De Simon B.F.,Research Center Forestal | Sanz M.,IDI Industrial Tonelera Navarra S.L. INTONA | Cadahia E.,Research Center Forestal | Martinez J.,University of La Rioja | And 2 more authors.
Food Chemistry | Year: 2014

The nonanthocyanic phenolic composition of four red wines, one white, and one rosé aged using barrels and chips of cherry, chestnut, false acacia, ash and oak wood was studied by LC-DAD-ESI/MS, to identify the phenolic compounds that woods other than oak contribute to wines, and if some of them can be used as chemical markers of ageing with them. A total of 68 nonanthocyanic phenolic compounds were identified, 15 found only in wines aged with acacia wood, 6 with cherry wood, and 1 with chestnut wood. Thus, the nonanthocyanic phenolic profile could be a useful tool to identify wines aged in contact with these woods. In addition, some differences in the nonanthocyanic phenolic composition of wines were detected related to both the levels of compounds provided by each wood species and the different evolution of flavonols and flavanols in wines during ageing in barrels or in contact with chips. © 2013 Elsevier Ltd.


Sanchez-Salguero R.,Research Center Forestal | Sanchez-Salguero R.,University of Cordoba, Spain | Sanchez-Salguero R.,Research Center Forestal Cifor Inia | Navarro-Cerrillo R.M.,University of Cordoba, Spain | And 2 more authors.
Climatic Change | Year: 2012

The negative impacts of severe drought on the growth and vigor of tree species and their relationship with forest decline have not been properly evaluated taking into account the differential responses to such stress of trees, sites and species. We evaluated these responses by quantifying the changes in radial growth of plantations of four pine species (Pinus sylvestris, Pinus nigra, Pinus pinaster, Pinus halepensis) which showed distinct decline and defoliation levels in southeastern Spain. We used dendrochronological methods, defoliation records, linear mixed models of basal area increment and dynamic factor analysis to quantify the responses of trees at the species and individual scales to site conditions and drought stress. In the region a temperature rise and a decrease in spring precipitation have led to drier conditions during the late twentieth century characterized by severe droughts in the 1990s and 2000s. As expected, the defoliation levels and the reductions in basal area increment were higher in those species more vulnerable to drought-induced xylem embolism (P. sylvestris) than in those more resistant (P. halepensis). Species adapted to xeric conditions but with high growth rates, such as P. pinaster, were also vulnerable to drought-induced decline. The reduction in basal area increment and the defoliation events occurred after consecutive severe droughts. A decrease in spring precipitation, which is the main driver of radial growth, is the most plausible cause of recent forest decline. The sharp growth reduction and widespread defoliation of the most affected pine plantations of Scots pine make their future persistence in drought-prone sites unlikely under the forecasted warmer and drier conditions. © 2011 Springer Science+Business Media B.V.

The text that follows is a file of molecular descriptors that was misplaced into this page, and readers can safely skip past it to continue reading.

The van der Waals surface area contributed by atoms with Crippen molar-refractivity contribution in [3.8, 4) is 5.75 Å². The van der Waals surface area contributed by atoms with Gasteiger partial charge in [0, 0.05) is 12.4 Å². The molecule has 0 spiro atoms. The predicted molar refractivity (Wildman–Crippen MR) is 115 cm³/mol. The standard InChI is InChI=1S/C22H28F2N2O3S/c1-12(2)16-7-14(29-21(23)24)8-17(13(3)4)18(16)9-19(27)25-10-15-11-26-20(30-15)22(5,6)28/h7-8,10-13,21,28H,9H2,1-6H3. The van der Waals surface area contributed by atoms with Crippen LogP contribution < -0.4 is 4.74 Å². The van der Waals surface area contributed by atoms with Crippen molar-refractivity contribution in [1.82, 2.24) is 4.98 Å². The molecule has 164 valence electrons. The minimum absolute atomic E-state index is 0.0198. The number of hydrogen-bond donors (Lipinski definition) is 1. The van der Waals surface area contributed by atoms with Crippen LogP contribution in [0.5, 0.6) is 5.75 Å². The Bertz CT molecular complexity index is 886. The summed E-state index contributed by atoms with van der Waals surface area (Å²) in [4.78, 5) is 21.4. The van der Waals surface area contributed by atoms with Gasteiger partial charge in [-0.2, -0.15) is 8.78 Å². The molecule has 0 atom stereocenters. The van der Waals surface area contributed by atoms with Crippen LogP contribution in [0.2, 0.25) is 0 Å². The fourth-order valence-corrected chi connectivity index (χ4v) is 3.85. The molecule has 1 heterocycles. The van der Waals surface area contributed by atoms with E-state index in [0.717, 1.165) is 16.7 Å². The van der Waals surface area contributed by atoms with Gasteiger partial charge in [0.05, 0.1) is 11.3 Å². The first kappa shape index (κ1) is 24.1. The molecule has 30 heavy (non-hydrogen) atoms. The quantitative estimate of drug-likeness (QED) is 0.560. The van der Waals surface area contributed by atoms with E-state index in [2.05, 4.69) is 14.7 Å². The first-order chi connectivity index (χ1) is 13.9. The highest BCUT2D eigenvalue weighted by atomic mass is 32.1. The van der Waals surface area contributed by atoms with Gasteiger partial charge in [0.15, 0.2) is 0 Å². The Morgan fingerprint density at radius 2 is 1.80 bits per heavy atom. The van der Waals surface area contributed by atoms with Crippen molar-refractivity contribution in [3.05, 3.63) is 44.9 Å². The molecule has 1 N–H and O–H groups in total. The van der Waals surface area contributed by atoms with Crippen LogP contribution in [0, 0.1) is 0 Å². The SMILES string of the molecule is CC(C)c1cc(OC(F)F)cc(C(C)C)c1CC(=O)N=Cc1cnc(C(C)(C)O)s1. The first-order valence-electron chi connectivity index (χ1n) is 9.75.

Steinitz O.,Hebrew University of Jerusalem | Robledo-Arnuncio J.J.,Research Center Forestal | Nathan R.,Hebrew University of Jerusalem
Molecular Ecology | Year: 2012